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புலிகள் மீதான தடை ஐரோப்பிய ஒன்றியத்தில் பிளவு
ஐரோப்பிய ஒன்றியத்தில் புலிகள் மீது தடை விதிப்பது தொடர்பில் அதன் அங்கத்துவ நாடுகளையிடையே கருத்து வேறுபாடு ஏற்பட்டுள்ளது. இந்த தடை நடவடிக்கைக்கு நார்டிக் நாடுகள் எதிர்ப்பு தெரிவித்து வருகின்றது. இதனால் ஐரோப்பாவில் புலிகள் அமைப்புக்கு தடை ஏதும் ஏற்பட வாய்ப்பு குறைவு என்று தெரிகின்றது.

EU divided, may not ban LTTE

By M.R. Narayan Swamy, New Delhi: The European Union is sharply divided over outlawing Sri Lanka's Tamil Tiger guerrillas, and indications are a ban is not immediately in the offing despite this week's suicide bomb attack blamed on the insurgents.

The 25-nation grouping is debating whether or not it should declare the Liberation Tigers of Tamil Eelam (LTTE) a terrorist group, a public request for which was made only on April 23 by the Sri Lankan government.

Britain is the only European Union member that has outlawed the LTTE. Colombo feels that a ban across the continent, where the group maintains a string of offices and which is home to thousands of Sri Lankan Tamils, is bound to hurt the Tigers.

According to diplomatic sources here, the Nordic member countries of the European Union are particularly not in favour of banning the LTTE because they feel their own role in the Sri Lanka Monitoring Mission (SLMM) would be affected as a result.

The SLMM is a Nordic body that oversees Sri Lanka's tenuous ceasefire. Its member countries are Denmark, Finland, Iceland, Norway and Sweden. Its present head is a Swede, Ulf Henricsson. SLMM members interact closely with both Colombo and the LTTE in the north and east of Sri Lanka.

The European Union is made up of Austria, Belgium, Denmark, Finland, France, Germany, Greece, Ireland, Italy, Luxembourg, the Netherlands, Portugal, Spain, Sweden, Britain, Cyprus (Greek part), the Czech Republic, Estonia, Hungary, Latvia, Lithuania, Malta, Poland, Slovakia and Slovenia.

Some European countries do favour banning the LTTE, saying its actions, particularly suicide bombings, are incompatible with European values of democracy and free speech. They are also upset over the LTTE's intolerance of dissent and its unending recruitment of child soldiers.

But the Nordic countries argue that outlawing the LTTE will only reduce whatever levers of influence Europe can have on the organisation.

Some among them think that a ban may not have the desired effect of making the Tigers pursue peace.

At the same time, the broad consensus within the EU is to continue with the travel ban imposed on LTTE leaders in September last year following the assassination of then Sri Lankan foreign minister Lakshman Kadirgamar.

On April 23, the Sri Lankan government urged the EU to outlaw the LTTE, saying it was the duty of the international community to help Colombo combat terrorism.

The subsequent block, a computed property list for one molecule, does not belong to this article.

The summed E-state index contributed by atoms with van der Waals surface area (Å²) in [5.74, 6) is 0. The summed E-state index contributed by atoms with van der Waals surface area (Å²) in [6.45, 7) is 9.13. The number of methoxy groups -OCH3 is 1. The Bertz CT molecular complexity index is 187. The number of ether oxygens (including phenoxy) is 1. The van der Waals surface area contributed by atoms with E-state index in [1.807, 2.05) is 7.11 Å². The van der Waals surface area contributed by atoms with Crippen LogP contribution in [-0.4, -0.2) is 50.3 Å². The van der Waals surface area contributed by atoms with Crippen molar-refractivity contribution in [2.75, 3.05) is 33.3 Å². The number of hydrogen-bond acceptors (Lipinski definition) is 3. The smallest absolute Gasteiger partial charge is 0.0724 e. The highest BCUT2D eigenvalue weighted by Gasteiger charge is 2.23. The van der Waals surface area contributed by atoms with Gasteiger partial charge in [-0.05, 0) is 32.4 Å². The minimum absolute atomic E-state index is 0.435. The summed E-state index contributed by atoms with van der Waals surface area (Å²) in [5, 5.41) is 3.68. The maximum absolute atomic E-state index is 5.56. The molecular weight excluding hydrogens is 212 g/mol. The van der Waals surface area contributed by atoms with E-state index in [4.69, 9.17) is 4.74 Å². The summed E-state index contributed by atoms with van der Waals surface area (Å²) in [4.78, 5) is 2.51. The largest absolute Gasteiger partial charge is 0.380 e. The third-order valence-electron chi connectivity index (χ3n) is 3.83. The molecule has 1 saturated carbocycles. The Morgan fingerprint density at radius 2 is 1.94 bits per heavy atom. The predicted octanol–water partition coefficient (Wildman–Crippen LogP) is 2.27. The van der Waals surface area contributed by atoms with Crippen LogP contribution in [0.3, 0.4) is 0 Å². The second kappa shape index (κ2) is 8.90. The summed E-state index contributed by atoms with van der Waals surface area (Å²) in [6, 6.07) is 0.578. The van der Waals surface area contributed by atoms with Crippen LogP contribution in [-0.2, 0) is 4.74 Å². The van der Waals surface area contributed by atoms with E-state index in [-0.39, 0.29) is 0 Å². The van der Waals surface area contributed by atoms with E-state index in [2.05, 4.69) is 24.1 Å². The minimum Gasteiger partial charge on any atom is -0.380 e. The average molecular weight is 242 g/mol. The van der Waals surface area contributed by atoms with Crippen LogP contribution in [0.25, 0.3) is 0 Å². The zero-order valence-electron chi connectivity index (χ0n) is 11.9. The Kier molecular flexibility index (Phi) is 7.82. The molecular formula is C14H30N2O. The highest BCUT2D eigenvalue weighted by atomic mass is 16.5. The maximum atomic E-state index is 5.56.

The next day, a woman suicide bomber pretending to be pregnant walked up to the Sri Lankan army headquarters in Colombo and almost killed the army chief, Lt. Gen. Sanath Fonseka, by detonating explosives strapped on her body.

Colombo blamed the LTTE, whose feeble denials were not taken seriously anywhere.

It was the second such suicide bombing in Colombo since July 2004 when another woman bomber strapped with explosives blew herself up inside a police station near the US embassy, killing at least four policemen. The target then was an anti-LTTE Tamil cabinet minister, Douglas Devananda.

The LTTE has used suicide bombings as a political weapon since 1987. In 1991, it assassinated former Indian prime minister Rajiv Gandhi and followed it up by blowing up then Sri Lankan president Ranasinghe Premadasa two years later.

But during the entire 1990s and even later, European countries interacted with LTTE representatives in their own countries although on a low key. The interactions were stepped up after the LTTE and Colombo signed a ceasefire agreement in 2002. But there was a definite change in attitude towards LTTE after 9/11 and suicide attacks in Europe blamed on Muslim groups.

India in 1992 became the first country to ban the LTTE. The US and Britain banned it later. Canada took the decision this month. Australia and Malaysia and some others keep a close watch on the LTTE.

But in all these countries the LTTE continues to operate through front organisations as well as supporters, both Sri Lankan Tamils and local nationals.

<span style='font-size:20pt;line-height:100%'>Success is not the key to happiness. Happiness is the key to success. If you love what you are doing, you will be successful.</span>

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